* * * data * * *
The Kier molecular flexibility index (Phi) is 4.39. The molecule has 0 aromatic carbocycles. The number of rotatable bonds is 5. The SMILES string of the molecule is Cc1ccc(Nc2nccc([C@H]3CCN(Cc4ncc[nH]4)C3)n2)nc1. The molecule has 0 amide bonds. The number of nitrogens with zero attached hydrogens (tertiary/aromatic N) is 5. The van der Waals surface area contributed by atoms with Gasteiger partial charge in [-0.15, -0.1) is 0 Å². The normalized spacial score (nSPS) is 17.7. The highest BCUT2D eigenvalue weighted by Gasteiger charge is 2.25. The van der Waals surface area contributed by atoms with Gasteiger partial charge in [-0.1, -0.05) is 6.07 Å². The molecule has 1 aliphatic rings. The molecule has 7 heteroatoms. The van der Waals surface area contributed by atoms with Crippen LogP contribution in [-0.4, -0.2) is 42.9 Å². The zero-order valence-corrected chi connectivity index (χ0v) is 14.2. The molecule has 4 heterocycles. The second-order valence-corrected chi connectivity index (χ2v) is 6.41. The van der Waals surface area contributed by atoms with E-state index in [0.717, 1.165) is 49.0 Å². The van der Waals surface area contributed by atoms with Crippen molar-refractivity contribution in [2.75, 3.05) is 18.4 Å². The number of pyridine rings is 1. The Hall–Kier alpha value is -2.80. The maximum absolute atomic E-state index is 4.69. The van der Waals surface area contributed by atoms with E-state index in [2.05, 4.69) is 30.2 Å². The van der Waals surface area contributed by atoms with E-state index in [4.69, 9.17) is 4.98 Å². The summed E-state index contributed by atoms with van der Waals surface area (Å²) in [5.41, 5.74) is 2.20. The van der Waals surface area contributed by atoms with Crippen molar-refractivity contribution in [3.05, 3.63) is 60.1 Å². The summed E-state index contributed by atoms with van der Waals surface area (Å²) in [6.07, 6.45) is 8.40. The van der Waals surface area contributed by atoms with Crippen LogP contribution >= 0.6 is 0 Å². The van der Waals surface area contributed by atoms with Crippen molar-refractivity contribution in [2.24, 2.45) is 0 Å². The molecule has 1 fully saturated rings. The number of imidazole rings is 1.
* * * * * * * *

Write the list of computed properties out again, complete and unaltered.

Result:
The Kier molecular flexibility index (Phi) is 4.39. The molecule has 0 aromatic carbocycles. The number of rotatable bonds is 5. The SMILES string of the molecule is Cc1ccc(Nc2nccc([C@H]3CCN(Cc4ncc[nH]4)C3)n2)nc1. The molecule has 0 amide bonds. The number of nitrogens with zero attached hydrogens (tertiary/aromatic N) is 5. The van der Waals surface area contributed by atoms with Gasteiger partial charge in [-0.15, -0.1) is 0 Å². The normalized spacial score (nSPS) is 17.7. The highest BCUT2D eigenvalue weighted by Gasteiger charge is 2.25. The van der Waals surface area contributed by atoms with Gasteiger partial charge in [-0.1, -0.05) is 6.07 Å². The molecule has 1 aliphatic rings. The molecule has 7 heteroatoms. The van der Waals surface area contributed by atoms with Crippen LogP contribution in [-0.4, -0.2) is 42.9 Å². The zero-order valence-corrected chi connectivity index (χ0v) is 14.2. The molecule has 4 heterocycles. The second-order valence-corrected chi connectivity index (χ2v) is 6.41. The van der Waals surface area contributed by atoms with E-state index in [0.717, 1.165) is 49.0 Å². The van der Waals surface area contributed by atoms with Crippen molar-refractivity contribution in [2.75, 3.05) is 18.4 Å². The number of pyridine rings is 1. The Hall–Kier alpha value is -2.80. The maximum absolute atomic E-state index is 4.69. The van der Waals surface area contributed by atoms with E-state index in [2.05, 4.69) is 30.2 Å². The van der Waals surface area contributed by atoms with E-state index in [4.69, 9.17) is 4.98 Å². The summed E-state index contributed by atoms with van der Waals surface area (Å²) in [5.41, 5.74) is 2.20. The van der Waals surface area contributed by atoms with Crippen molar-refractivity contribution in [3.05, 3.63) is 60.1 Å². The summed E-state index contributed by atoms with van der Waals surface area (Å²) in [6.07, 6.45) is 8.40. The van der Waals surface area contributed by atoms with Crippen LogP contribution >= 0.6 is 0 Å². The van der Waals surface area contributed by atoms with Crippen molar-refractivity contribution in [2.24, 2.45) is 0 Å². The molecule has 1 fully saturated rings. The number of imidazole rings is 1.